Drone Pipeline Inspections

Drone pipeline inspections can substantially reduce maintenance costs. Drones can be used to fly over and survey a pipeline that has already been built, to identify areas in which the pipeline could be revealed, potentially damaged, or otherwise breached. Drone pipeline inspections are much safer than traditional inspections. At the same time, pipeline exposure and depth of cover can also be assessed.

UAVs are inherently safer than manned aerial vehicles, because they don’t involve any danger to a crew within. Further, drone pipeline inspections can also be safer than inspections on the ground, as an individual doesn’t have to risk danger to physically inspect the pipeline.

Drone pipeline inspections can also be combined with pipeline sensors to determine exactly where an issue is and what that issue could potentially be. Because drone pipeline inspections are so easy to deploy, they can also lead to an organization completing more inspections more frequently, as well.

Pipeline Sensors

In addition to using drones to improve safety, pipeline sensors can also be incorporated to detect issues such as potentially high or low pressure. Pipeline sensors are increasingly being included in pipe construction, added to the Internet of Things, and automated. A pipeline sensor can set off an alarm if it detects something that it shouldn’t, feeding its own exact location to its management and maintenance team.

A pipeline sensor can become one part of a much broader network of sensors and devices that are all designed to report on the current status of the pipeline. Thus, manufacturers are able to take a more hands-off approach. Between regular surveying and pipeline sensors, an alert can be raised every time an issue occurs.

Losses and Other Data

Apart from physical devices and systems, such as sensors and drones, pipeline organizations must also crunch large volumes of data. If a sensor doesn’t go off and no damage is visible, this data may still reveal that more materials are getting lost in transit than should be getting lost — a leak may be involved but be undetectable.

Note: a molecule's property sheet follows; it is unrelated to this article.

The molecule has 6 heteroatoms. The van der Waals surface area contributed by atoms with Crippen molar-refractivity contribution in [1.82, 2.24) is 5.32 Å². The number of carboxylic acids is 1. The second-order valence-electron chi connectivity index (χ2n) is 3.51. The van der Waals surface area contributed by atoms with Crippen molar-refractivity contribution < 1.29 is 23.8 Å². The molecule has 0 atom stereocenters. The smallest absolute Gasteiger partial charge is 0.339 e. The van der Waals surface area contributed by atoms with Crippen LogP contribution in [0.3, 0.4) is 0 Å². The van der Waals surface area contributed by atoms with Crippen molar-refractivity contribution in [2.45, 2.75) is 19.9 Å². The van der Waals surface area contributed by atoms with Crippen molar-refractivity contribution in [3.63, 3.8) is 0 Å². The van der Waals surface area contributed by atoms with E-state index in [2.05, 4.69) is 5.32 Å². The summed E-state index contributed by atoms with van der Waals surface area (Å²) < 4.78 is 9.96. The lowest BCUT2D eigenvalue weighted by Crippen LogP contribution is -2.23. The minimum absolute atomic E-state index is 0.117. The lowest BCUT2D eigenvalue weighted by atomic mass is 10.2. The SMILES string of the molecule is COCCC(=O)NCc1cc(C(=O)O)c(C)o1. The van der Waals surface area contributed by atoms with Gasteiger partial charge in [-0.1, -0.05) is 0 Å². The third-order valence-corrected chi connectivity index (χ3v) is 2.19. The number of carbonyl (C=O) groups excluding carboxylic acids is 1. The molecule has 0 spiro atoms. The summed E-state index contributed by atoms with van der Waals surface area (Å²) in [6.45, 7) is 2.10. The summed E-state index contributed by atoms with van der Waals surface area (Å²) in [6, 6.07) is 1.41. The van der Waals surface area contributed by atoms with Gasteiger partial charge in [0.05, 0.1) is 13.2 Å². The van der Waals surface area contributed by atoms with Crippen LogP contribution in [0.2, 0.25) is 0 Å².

Software solutions that are designed to crunch large volumes of data and identify patterns (as well as issues that don’t fit into an established pattern) can be used to automate the process of identifying these types of detectable signs. There are pipeline maintenance companies that can use advanced solutions to detect problems swiftly.

Oil and Gas Pipeline Maintenance

For pipeline maintenance, faster is always better. The faster that an issue can be identified and resolved, the less likely it is to cause widespread issues throughout the region. With a combination of UAVs, sensors, data analysis, and assessments, organizations are able to better monitor their pipeline technology and are able to more quickly identify potential faults.

Once faults have been discovered, it’s essential that the organization resolve them right away. The longer an issue goes on, the more likely it is to cause significant damage. 

Oil and gas pipeline maintenance is essential to the industry. Without the right pipeline integrity management, it’s very easy to see how a pipeline could damage the surrounding environment, disrupt the organization, and ultimately cost quite a lot to repair. 

With the above components, pipeline maintenance can be achieved at reduced costs and greater levels of safety.

Are you interested in learning more about pipeline integrity management? Through surveying, monitoring, and maintenance, the UAVs of Landpoint can help. Contact Landpoint today to find out more.


How Does a LiDAR Drone Survey Work?